progressive_overload progressive_overload - 2 years ago 115
Java Question

Why does the Java API use int instead of short or byte?

Why does the Java API use

or even
would be sufficient?

Example: The
field in class

If the difference is too minimal, then why do those datatypes (short, int) exist at all?

Answer Source

Some of the reasons have already been pointed out. For example, the fact that "...(Almost) All operations on byte, short will promote these primitives to int". However, the obvious next question would be: WHY are these types promoted to int?

So to go one level deeper: The answer may simply be related to the Java Virtual Machine Instruction Set. As summarized in the Table in the Java Virtual Machine Specification, all integral arithmetic operations, like adding, dividing and others, are only available for the type int and the type long, and not for the smaller types.

(An aside: The smaller types (byte and short) are basically only intended for arrays. An array like new byte[1000] will take 1000 bytes, and an array like new int[1000] will take 4000 bytes)

Now, of course, one could say that "...the obvious next question would be: WHY are these instructions only offered for int (and long)?".

One reason is mentioned in the JVM Spec mentioned above:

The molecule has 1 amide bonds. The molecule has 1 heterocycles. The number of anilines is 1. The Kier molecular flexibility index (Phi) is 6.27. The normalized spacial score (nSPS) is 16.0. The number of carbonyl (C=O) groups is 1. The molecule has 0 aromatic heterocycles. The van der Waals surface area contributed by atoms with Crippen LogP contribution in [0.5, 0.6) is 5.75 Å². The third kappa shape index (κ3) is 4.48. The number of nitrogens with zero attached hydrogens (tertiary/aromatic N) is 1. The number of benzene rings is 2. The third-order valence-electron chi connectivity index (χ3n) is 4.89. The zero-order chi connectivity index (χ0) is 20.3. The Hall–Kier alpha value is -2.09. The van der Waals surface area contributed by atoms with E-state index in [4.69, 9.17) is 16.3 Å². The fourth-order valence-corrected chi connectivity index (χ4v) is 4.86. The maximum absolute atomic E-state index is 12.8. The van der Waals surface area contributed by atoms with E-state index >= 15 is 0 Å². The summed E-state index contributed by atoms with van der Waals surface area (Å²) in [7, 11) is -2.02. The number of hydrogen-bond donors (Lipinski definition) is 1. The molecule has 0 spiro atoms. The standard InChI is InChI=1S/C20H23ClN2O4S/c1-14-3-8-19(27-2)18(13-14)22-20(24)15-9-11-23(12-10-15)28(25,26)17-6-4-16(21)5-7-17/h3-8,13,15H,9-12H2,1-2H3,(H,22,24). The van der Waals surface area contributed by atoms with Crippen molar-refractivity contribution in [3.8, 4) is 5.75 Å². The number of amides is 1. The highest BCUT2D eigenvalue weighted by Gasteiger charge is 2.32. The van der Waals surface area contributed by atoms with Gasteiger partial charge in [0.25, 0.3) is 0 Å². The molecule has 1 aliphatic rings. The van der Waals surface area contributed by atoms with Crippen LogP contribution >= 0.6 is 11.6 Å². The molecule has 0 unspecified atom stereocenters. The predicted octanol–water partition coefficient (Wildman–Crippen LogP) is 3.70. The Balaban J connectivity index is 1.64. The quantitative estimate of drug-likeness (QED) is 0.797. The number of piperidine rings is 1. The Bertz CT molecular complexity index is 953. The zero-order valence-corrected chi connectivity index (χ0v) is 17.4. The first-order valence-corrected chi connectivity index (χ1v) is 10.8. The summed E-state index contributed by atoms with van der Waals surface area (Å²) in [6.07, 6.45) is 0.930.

If each typed instruction supported all of the Java Virtual Machine's run-time data types, there would be more instructions than could be represented in a byte

Additionally, the Java Virtual Machine can be considered as an abstraction of a real processor. And introducing dedicated Arithmetic Logic Unit for smaller types would not be worth the effort: It would need additional transistors, but it still could only execute one addition in one clock cycle. The dominant architecture when the JVM was designed was 32bits, just right for a 32bit int. (The operations that involve a 64bit long value are implemented as a special case).

(Note: The last paragraph is a bit oversimplified, considering possible vectorization etc., but should give the basic idea without diving too deep into processor design topics)

EDIT: A short addendum, focussing on the example from the question, but in an more general sense: One could also ask whether it would not be beneficial to store fields using the smaller types. For example, one might think that memory could be saved by storing Calendar.DAY_OF_WEEK as a byte. But here, the Java Class File Format comes into play: All the Fields in a Class File occupy at least one "slot", which has the size of one int (32 bits). (The "wide" fields, double and long, occupy two slots). So explicitly declaring a field as short or byte would not save any memory either.

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